But if you’d rather take things a little easier during your Zion National Park RV camping adventure, why not try your luck at some birding? An astonishing 291 species of birds call this park home, including peregrine falcons and bald eagles, so grab a copy of the official Zion Bird List and keep your eyes peeled.
If you want to go camping with an RV in Zion National Park, book an RV in Washington County. There are three campgrounds available, with the two main options – South Campground and Watchman Campground – found in Zion Canyon near the park’s southern entrance.
South Campground offers 117 campsites in a desert section of the park. Situated along the banks of the Virgin River, it’s a popular spot and fills up quickly during peak seasons, but reservations can be made up to two weeks in advance. There are no hookups available in this Zion National Park RV campground, but there is a dump station with potable water.
Watchman Campground sits a quarter-mile from the park’s southern entrance and offers 176 tent and RV campsites all year round. It’s also located alongside the Virgin River and usually requires a reservation from March through November. However, please note that only electric hookups are available, and some sites are for tents only.
The third Zion National Park RV camping option is the Lava Point Campground, which is located approximately one hour away from the other campgrounds on the Kolob Terrace Road. Open from May to September (weather permitting), Lava Point offers six primitive campsites on a first come, first served basis. However, please note that water isn’t available in the campground, and vehicles longer than 19 feet are prohibited on the access road.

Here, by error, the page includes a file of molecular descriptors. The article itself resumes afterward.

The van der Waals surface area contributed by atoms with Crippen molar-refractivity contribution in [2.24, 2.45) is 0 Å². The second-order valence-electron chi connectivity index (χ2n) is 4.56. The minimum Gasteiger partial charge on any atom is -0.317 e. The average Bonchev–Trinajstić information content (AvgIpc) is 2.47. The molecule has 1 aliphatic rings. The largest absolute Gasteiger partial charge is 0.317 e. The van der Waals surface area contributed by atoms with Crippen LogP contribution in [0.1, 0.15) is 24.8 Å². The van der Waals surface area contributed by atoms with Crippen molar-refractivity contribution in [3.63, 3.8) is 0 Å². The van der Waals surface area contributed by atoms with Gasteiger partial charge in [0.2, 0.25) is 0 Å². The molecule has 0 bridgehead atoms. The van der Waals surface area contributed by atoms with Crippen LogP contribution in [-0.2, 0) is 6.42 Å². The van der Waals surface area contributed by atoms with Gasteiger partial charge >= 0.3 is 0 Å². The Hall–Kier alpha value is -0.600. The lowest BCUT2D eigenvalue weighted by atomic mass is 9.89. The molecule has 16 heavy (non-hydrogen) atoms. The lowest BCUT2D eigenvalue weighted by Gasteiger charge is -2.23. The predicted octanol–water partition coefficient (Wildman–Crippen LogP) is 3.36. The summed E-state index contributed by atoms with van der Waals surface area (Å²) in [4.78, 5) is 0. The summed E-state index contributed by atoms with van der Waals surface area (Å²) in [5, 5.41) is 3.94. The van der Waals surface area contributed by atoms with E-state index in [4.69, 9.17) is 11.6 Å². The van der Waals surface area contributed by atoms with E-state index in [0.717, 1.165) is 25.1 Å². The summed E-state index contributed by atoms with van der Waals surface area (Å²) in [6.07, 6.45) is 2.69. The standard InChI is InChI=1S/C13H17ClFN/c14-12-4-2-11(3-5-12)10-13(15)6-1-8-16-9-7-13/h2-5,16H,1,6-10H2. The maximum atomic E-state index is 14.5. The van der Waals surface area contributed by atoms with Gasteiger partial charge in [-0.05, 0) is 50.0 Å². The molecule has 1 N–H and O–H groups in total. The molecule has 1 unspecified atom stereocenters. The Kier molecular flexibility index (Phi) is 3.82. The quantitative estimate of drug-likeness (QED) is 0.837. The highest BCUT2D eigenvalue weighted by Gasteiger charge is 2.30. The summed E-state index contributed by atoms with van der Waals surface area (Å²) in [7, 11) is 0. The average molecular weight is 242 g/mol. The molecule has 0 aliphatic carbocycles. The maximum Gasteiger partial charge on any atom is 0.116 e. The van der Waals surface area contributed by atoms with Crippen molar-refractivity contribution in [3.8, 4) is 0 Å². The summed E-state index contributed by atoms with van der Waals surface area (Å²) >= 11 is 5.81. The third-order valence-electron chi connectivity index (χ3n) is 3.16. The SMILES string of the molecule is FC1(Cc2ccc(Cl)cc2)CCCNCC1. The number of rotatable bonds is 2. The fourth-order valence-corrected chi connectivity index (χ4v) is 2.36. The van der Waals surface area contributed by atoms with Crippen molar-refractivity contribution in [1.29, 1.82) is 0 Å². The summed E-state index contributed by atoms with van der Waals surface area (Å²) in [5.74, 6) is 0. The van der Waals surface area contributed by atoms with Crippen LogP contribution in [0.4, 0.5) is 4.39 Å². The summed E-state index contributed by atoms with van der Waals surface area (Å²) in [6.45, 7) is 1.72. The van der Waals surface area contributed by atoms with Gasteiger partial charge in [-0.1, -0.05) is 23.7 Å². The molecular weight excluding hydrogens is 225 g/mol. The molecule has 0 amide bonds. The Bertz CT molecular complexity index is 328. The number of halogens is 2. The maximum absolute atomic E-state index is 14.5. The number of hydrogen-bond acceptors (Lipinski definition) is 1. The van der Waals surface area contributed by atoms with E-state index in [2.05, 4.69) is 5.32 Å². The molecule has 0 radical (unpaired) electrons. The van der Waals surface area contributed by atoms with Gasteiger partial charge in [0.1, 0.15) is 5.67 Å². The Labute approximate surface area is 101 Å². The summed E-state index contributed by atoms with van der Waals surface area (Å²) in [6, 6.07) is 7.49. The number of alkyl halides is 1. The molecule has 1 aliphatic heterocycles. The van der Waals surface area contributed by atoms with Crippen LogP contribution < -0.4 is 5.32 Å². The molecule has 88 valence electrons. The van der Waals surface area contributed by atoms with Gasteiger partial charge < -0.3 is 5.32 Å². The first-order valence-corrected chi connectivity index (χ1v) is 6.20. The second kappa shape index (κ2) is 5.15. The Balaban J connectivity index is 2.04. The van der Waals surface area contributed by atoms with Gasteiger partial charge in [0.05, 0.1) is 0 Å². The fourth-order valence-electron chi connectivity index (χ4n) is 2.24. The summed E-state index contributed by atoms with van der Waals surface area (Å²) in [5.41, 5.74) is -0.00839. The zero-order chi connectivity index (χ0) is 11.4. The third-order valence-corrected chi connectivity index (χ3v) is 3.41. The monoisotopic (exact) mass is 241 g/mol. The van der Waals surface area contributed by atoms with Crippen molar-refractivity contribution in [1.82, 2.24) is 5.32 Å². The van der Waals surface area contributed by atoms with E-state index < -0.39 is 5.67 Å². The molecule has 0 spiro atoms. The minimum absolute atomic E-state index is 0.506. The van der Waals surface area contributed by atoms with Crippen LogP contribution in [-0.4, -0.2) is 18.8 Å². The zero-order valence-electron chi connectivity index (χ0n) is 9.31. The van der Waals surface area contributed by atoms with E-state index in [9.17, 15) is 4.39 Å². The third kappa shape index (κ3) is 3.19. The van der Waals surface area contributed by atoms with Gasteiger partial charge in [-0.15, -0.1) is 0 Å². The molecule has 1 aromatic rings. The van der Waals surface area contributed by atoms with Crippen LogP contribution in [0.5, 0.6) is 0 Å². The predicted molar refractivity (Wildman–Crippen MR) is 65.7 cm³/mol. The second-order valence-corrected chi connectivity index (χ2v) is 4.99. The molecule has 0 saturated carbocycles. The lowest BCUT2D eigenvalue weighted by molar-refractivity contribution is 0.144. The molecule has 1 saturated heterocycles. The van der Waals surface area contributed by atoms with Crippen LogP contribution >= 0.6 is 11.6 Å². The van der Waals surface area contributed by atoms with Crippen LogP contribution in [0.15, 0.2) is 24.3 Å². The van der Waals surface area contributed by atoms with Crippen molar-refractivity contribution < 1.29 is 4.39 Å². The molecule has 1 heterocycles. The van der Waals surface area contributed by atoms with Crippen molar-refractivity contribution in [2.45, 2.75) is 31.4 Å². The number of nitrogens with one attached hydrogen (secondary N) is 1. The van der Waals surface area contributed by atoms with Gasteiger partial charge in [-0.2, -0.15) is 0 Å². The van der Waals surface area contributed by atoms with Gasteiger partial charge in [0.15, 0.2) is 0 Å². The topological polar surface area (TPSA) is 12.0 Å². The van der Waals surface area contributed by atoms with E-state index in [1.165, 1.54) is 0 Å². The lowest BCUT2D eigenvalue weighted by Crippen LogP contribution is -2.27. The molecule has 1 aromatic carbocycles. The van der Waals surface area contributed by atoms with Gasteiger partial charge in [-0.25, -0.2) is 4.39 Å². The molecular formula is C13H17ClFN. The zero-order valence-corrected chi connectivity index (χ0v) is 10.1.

There’s literally so much to see and do in Zion National Park that you may not have time to experience everything you want. For example, the Virgin River is a popular spot with kayakers, and traversing The Narrows provides a rewarding challenge for experienced paddlers. For keen photographers, a hike along the one-mile Canyon Overlook Trail will treat you to spectacular views.
While you’re camping at Zion National Park, take the time to venture off the beaten track. Some 124,000 acres of the park is designated as wilderness, offering the ideal spot to escape the crowds and reconnect with nature.
The Kolob Canyons are a perfect example of this. Found 40 miles north of Zion Canyon in the park’s northwestern corner, the canyons offer peace and tranquility in remarkable desert surrounds. Trickling streams, hidden waterfalls, and more than 20 miles of hiking trails await avid adventurers.
And once your RV rental adventure in Zion National Park has come to an end, there are plenty of other great attractions nearby. For example, you might want to cast your eye over more beautiful natural scenery at Coral Pink Sand Dunes State Park, or the striking landscape of Snow Canyon State Park. Or, if you’re seeking civilization, the bright lights of Las Vegas are only two and a half hours away. Where you go next is entirely up to you.